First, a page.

Yogurt is also a very valuable source of protein, calcium, potassium, and B vitamins. Whether enjoyed on its own for a snack, topped with nuts and berries at breakfast, or used in everything from veggie dips to muffin batter, yogurt is a major food staple enjoyed by many.
Yogurt gets its classic taste from the two most common bacterial strains added in making it – Streptococcus thermophilus and Lactobacillus bulgaricus. And it’s the bacteria that makes it such a great choice for maintaining gut health.
Selecting a quality yogurt
As a basic starting point, look for a product that is named yogurt. It seems straightforward enough, but steer clear of yogurt-esque terms like YotoGo, Yocrunch or others that may indicate the product contains more add-ins than actual yogurt.
Check the ingredients list. As with other wholesome foods, the shorter and simpler the list, the better. Healthy yogurts will have milk as the main ingredient along with healthy bacterial cultures and perhaps fruit if it is flavoured.
There should be some milk fat in the product (% mf). Although it might seem like zero percent mf yogurt is ideal, the vast majority of those ‘no’ or ‘ultra-low fat’ yogurts have very high carbohydrate and sugar counts and a far less creamy texture. Generally, choose a yogurt in the range of 1.5-5% mf. If yogurt is what you opt for instead of a rich dessert, or if it’s for kids or anyone who needs to keep weight on or gain weight, a 9% or higher mf, as is typically found in Mediterranean-style yogurt, is a great way to go.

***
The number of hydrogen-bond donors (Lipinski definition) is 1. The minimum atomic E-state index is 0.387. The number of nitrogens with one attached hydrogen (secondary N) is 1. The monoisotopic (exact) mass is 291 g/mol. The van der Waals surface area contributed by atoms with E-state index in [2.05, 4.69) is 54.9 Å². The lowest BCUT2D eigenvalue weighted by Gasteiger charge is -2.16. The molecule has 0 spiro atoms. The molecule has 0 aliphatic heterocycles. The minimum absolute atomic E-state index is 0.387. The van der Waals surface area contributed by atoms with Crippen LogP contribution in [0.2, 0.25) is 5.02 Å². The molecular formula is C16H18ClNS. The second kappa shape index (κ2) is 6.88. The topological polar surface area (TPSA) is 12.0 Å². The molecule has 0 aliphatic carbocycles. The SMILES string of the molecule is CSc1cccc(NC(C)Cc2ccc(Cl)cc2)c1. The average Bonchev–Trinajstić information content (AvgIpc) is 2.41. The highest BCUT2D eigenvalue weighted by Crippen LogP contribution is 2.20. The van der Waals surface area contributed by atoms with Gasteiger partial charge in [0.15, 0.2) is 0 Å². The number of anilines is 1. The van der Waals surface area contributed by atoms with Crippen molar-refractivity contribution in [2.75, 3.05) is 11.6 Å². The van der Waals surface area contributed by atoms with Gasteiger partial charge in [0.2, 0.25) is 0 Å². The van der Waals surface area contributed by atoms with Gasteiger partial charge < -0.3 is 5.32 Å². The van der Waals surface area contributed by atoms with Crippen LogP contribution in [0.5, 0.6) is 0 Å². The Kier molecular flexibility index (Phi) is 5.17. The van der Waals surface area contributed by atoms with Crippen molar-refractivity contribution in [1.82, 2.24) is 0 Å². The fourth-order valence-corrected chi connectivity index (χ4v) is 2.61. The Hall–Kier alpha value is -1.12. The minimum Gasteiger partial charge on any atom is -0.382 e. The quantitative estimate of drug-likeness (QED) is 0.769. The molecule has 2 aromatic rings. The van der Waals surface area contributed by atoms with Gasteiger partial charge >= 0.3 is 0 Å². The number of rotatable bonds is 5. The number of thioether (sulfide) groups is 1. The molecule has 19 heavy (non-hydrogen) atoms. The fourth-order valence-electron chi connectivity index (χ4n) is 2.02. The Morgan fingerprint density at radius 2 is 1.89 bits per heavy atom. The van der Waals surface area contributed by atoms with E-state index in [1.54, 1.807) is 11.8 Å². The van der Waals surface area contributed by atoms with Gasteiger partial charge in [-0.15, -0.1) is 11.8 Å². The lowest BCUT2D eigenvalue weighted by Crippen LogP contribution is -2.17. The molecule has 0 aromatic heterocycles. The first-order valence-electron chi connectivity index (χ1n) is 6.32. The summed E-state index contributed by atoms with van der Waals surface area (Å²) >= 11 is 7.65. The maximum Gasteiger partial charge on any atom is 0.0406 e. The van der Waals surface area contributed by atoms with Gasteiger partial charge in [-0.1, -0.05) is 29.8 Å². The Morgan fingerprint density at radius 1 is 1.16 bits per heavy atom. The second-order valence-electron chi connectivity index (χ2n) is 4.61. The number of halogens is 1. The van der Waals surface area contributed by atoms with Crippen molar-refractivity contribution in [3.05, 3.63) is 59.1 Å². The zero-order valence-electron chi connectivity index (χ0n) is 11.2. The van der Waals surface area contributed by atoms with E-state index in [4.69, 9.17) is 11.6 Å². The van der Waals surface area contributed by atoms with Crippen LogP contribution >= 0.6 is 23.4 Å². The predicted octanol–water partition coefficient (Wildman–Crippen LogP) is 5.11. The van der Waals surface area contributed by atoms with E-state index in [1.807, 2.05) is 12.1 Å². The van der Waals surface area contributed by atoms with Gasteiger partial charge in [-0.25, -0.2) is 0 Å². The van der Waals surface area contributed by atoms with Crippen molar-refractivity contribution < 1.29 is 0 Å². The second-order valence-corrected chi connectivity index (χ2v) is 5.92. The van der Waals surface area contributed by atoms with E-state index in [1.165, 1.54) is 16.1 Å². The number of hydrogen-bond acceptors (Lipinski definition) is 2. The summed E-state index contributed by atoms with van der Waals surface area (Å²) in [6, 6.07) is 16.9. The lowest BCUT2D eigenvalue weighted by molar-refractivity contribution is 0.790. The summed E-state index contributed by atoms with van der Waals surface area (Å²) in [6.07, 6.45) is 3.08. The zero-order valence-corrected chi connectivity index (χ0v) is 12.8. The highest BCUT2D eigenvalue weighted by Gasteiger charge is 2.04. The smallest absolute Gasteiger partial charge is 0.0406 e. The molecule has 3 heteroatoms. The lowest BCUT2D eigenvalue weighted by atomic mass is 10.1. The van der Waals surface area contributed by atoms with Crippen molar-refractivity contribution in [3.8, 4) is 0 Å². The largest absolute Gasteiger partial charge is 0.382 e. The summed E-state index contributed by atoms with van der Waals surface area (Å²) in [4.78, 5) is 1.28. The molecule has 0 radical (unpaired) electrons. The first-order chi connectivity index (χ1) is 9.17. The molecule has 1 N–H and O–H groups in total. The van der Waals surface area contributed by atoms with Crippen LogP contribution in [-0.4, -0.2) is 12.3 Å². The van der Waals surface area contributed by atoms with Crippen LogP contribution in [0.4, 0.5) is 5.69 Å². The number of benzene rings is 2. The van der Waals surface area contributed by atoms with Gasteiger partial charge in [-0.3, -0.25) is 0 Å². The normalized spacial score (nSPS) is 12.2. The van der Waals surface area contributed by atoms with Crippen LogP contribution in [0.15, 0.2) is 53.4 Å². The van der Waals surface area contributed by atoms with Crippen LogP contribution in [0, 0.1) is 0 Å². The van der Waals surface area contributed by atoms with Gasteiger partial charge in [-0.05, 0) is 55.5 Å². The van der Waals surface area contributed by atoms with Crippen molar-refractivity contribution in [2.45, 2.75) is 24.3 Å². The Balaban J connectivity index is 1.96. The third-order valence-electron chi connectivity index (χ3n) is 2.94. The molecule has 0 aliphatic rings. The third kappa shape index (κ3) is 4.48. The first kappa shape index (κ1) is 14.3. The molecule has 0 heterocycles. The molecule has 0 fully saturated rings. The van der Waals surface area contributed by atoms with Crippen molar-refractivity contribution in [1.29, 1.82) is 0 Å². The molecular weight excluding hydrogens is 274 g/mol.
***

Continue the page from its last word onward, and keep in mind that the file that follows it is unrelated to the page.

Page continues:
Yogurt naturally contains bacterial culture and if the label states that it has active bacterial culture, it will have probiotics which are microorganisms that can contribute to a healthy gut flora. Read claims carefully to ensure the digestive system benefits of the product are not being overstated. To be called a probiotic food, yogurt must contain at least one billion live probiotic cultures of a recognized probiotic species per serving.
Source: guide to choosing yogurt